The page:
Happily, Temple demonstrated that they were interested in changing and offered to have me work with HR on a telecommuting policy for all of computing services. This satisfied my practical need to telecommute while advancing my ability to create a more positive and trusted work environment. And it gave me a very positive signal about what a good fit we would be for each other.

I start at Temple in August.

My challenge for you this week is to approach your current job and your next job with integrity and freedom. You should always be looking for a good fit. Remain curious and approach interviews as conversations where both sides are learning about each other.

The Power of Written Positive Intentions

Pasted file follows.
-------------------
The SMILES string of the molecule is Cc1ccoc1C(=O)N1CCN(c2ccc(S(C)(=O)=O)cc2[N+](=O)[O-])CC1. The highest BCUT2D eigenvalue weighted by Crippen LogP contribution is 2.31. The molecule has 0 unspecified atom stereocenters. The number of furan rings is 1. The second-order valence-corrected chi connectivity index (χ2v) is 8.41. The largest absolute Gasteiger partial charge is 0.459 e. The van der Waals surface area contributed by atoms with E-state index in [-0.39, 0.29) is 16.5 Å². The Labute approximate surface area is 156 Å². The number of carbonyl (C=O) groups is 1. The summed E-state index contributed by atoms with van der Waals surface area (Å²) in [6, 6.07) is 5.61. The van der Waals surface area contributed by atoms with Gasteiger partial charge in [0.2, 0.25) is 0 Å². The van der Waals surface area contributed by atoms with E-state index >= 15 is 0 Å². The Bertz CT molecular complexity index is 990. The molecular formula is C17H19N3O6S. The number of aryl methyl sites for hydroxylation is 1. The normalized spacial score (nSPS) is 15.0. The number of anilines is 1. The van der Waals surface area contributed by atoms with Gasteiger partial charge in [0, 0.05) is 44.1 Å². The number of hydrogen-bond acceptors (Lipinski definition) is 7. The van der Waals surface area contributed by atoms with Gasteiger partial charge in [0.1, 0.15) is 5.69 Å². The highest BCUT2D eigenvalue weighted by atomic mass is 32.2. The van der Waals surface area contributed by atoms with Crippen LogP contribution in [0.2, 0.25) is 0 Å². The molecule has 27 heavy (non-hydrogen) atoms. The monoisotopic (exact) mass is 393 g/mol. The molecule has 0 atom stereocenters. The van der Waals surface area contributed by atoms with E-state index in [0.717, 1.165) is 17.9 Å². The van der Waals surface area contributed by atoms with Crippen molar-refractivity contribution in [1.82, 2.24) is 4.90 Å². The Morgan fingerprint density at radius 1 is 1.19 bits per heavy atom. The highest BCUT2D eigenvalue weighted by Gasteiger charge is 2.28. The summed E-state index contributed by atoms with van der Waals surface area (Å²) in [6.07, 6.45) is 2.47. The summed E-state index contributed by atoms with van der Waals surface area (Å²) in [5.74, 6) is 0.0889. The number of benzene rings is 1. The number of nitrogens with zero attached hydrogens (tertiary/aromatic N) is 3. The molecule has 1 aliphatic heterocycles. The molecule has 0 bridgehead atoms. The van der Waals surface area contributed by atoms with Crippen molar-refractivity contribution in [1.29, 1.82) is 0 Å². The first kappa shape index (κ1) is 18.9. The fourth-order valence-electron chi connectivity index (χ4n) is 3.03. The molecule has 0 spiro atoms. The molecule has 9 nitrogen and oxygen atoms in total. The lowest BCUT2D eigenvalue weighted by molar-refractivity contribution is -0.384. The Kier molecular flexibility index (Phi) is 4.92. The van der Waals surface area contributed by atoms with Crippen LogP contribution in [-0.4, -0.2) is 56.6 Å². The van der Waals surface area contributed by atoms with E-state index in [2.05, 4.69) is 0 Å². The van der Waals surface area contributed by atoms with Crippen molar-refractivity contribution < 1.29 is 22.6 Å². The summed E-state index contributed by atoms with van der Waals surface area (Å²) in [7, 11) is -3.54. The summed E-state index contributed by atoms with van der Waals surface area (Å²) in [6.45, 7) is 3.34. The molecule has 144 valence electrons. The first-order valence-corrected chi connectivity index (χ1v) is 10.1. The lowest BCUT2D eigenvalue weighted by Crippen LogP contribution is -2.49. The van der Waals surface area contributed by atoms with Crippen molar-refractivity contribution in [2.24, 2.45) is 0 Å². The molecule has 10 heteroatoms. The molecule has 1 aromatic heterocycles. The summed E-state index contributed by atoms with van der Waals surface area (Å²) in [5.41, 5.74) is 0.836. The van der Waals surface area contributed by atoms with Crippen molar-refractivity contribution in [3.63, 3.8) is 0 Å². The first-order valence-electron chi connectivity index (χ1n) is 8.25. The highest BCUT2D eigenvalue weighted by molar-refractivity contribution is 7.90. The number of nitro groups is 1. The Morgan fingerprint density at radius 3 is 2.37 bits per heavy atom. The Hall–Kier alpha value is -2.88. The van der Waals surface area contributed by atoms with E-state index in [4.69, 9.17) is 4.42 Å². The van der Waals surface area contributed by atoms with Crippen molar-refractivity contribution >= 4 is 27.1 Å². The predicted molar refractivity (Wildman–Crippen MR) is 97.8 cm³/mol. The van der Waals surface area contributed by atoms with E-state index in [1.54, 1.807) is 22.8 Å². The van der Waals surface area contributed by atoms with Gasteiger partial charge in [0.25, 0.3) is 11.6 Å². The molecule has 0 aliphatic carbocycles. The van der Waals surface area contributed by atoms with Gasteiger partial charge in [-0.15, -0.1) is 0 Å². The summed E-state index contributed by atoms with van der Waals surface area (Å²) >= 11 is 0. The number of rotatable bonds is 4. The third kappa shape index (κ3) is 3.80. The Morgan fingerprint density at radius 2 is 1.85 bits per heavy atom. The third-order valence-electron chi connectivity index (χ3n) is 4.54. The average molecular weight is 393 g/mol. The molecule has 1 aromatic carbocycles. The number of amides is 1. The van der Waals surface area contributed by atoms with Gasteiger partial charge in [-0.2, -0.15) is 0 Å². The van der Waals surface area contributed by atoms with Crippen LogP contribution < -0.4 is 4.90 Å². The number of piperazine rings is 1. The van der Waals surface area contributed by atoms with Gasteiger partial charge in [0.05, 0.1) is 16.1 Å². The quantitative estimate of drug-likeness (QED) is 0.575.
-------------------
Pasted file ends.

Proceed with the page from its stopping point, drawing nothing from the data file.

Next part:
One of the most valuable tools I have in getting clarity about what I want to achieve, removing apprehension about moving forward, and achieving the results I want is writing a positive intention.

The goal of a positive intention is to move from fear to freedom. Writing an intention allows you to imagine an exceptional outcome and experience the positive emotions of achieving that outcome.

A written positive intention has very specific rules:

  • It is written in past tense (as if it has already happened).
  • It is written in all positive terms.
  • It should be hand-written, not typed, if possible.
  • It identifies the most exceptional outcome you can imagine.
  • It focuses on how you and others feel about the outcome and the impact you can have if you achieve your positive outcome.
  • It is always a draft. Modify it over time. Write several versions to identify when your intention is based of fear, which may mean it is self-focused or your ego is showing up.